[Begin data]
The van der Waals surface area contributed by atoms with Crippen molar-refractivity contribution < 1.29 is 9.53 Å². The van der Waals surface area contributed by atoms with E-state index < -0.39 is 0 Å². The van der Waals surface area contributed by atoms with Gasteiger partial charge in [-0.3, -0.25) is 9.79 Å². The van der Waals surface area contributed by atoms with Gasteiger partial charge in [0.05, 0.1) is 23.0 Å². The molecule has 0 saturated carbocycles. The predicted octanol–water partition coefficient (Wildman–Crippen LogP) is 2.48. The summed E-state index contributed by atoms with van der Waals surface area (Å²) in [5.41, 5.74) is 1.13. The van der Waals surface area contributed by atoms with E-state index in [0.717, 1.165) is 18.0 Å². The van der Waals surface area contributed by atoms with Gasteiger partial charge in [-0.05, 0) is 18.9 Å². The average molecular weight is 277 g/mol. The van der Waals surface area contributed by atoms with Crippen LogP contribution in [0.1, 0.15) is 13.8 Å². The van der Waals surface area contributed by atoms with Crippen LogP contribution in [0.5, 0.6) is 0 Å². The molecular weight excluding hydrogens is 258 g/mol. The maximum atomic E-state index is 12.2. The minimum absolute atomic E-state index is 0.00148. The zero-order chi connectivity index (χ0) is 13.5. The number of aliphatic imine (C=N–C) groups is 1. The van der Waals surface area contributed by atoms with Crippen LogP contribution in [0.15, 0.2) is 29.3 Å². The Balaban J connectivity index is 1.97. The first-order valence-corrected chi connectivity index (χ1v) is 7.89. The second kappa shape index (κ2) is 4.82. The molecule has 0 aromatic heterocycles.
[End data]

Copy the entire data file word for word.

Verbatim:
The van der Waals surface area contributed by atoms with Crippen molar-refractivity contribution < 1.29 is 9.53 Å². The van der Waals surface area contributed by atoms with E-state index < -0.39 is 0 Å². The van der Waals surface area contributed by atoms with Gasteiger partial charge in [-0.3, -0.25) is 9.79 Å². The van der Waals surface area contributed by atoms with Gasteiger partial charge in [0.05, 0.1) is 23.0 Å². The molecule has 0 saturated carbocycles. The predicted octanol–water partition coefficient (Wildman–Crippen LogP) is 2.48. The summed E-state index contributed by atoms with van der Waals surface area (Å²) in [5.41, 5.74) is 1.13. The van der Waals surface area contributed by atoms with E-state index in [0.717, 1.165) is 18.0 Å². The van der Waals surface area contributed by atoms with Gasteiger partial charge in [-0.05, 0) is 18.9 Å². The average molecular weight is 277 g/mol. The van der Waals surface area contributed by atoms with Crippen LogP contribution in [0.1, 0.15) is 13.8 Å². The van der Waals surface area contributed by atoms with Crippen LogP contribution in [0.5, 0.6) is 0 Å². The molecular weight excluding hydrogens is 258 g/mol. The maximum atomic E-state index is 12.2. The minimum absolute atomic E-state index is 0.00148. The zero-order chi connectivity index (χ0) is 13.5. The number of aliphatic imine (C=N–C) groups is 1. The van der Waals surface area contributed by atoms with Crippen LogP contribution in [0.15, 0.2) is 29.3 Å². The Balaban J connectivity index is 1.97. The first-order valence-corrected chi connectivity index (χ1v) is 7.89. The second kappa shape index (κ2) is 4.82. The molecule has 0 aromatic heterocycles.